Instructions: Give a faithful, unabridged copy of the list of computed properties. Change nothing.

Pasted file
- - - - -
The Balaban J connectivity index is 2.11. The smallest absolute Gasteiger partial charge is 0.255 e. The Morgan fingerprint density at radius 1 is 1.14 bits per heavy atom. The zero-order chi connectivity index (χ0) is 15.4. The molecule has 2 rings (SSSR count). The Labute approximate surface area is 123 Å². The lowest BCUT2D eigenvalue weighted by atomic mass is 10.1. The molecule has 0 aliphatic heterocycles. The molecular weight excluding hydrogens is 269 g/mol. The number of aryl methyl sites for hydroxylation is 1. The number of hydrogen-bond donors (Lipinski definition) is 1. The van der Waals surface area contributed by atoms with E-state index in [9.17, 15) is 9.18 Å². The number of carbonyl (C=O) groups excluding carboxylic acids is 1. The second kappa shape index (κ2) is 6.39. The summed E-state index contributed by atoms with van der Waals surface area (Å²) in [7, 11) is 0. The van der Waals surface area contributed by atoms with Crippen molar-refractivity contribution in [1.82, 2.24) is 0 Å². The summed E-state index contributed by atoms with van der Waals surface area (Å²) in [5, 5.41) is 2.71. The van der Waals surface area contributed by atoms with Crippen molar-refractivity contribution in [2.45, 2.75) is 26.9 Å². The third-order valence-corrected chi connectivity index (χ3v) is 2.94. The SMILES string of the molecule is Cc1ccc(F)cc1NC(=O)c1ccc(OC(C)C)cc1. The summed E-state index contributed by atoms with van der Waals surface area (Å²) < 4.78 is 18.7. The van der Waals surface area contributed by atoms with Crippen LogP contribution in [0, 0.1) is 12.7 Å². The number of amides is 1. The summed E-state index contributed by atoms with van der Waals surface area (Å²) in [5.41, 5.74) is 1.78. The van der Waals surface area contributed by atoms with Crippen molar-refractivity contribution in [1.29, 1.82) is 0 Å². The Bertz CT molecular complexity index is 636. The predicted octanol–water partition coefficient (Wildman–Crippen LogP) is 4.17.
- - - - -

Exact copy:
The Balaban J connectivity index is 2.11. The smallest absolute Gasteiger partial charge is 0.255 e. The Morgan fingerprint density at radius 1 is 1.14 bits per heavy atom. The zero-order chi connectivity index (χ0) is 15.4. The molecule has 2 rings (SSSR count). The Labute approximate surface area is 123 Å². The lowest BCUT2D eigenvalue weighted by atomic mass is 10.1. The molecule has 0 aliphatic heterocycles. The molecular weight excluding hydrogens is 269 g/mol. The number of aryl methyl sites for hydroxylation is 1. The number of hydrogen-bond donors (Lipinski definition) is 1. The van der Waals surface area contributed by atoms with E-state index in [9.17, 15) is 9.18 Å². The number of carbonyl (C=O) groups excluding carboxylic acids is 1. The second kappa shape index (κ2) is 6.39. The summed E-state index contributed by atoms with van der Waals surface area (Å²) in [7, 11) is 0. The van der Waals surface area contributed by atoms with Crippen molar-refractivity contribution in [1.82, 2.24) is 0 Å². The summed E-state index contributed by atoms with van der Waals surface area (Å²) in [5, 5.41) is 2.71. The van der Waals surface area contributed by atoms with Crippen molar-refractivity contribution in [2.45, 2.75) is 26.9 Å². The third-order valence-corrected chi connectivity index (χ3v) is 2.94. The SMILES string of the molecule is Cc1ccc(F)cc1NC(=O)c1ccc(OC(C)C)cc1. The summed E-state index contributed by atoms with van der Waals surface area (Å²) < 4.78 is 18.7. The van der Waals surface area contributed by atoms with Crippen LogP contribution in [0, 0.1) is 12.7 Å². The number of amides is 1. The summed E-state index contributed by atoms with van der Waals surface area (Å²) in [5.41, 5.74) is 1.78. The van der Waals surface area contributed by atoms with Crippen molar-refractivity contribution in [1.29, 1.82) is 0 Å². The Bertz CT molecular complexity index is 636. The predicted octanol–water partition coefficient (Wildman–Crippen LogP) is 4.17.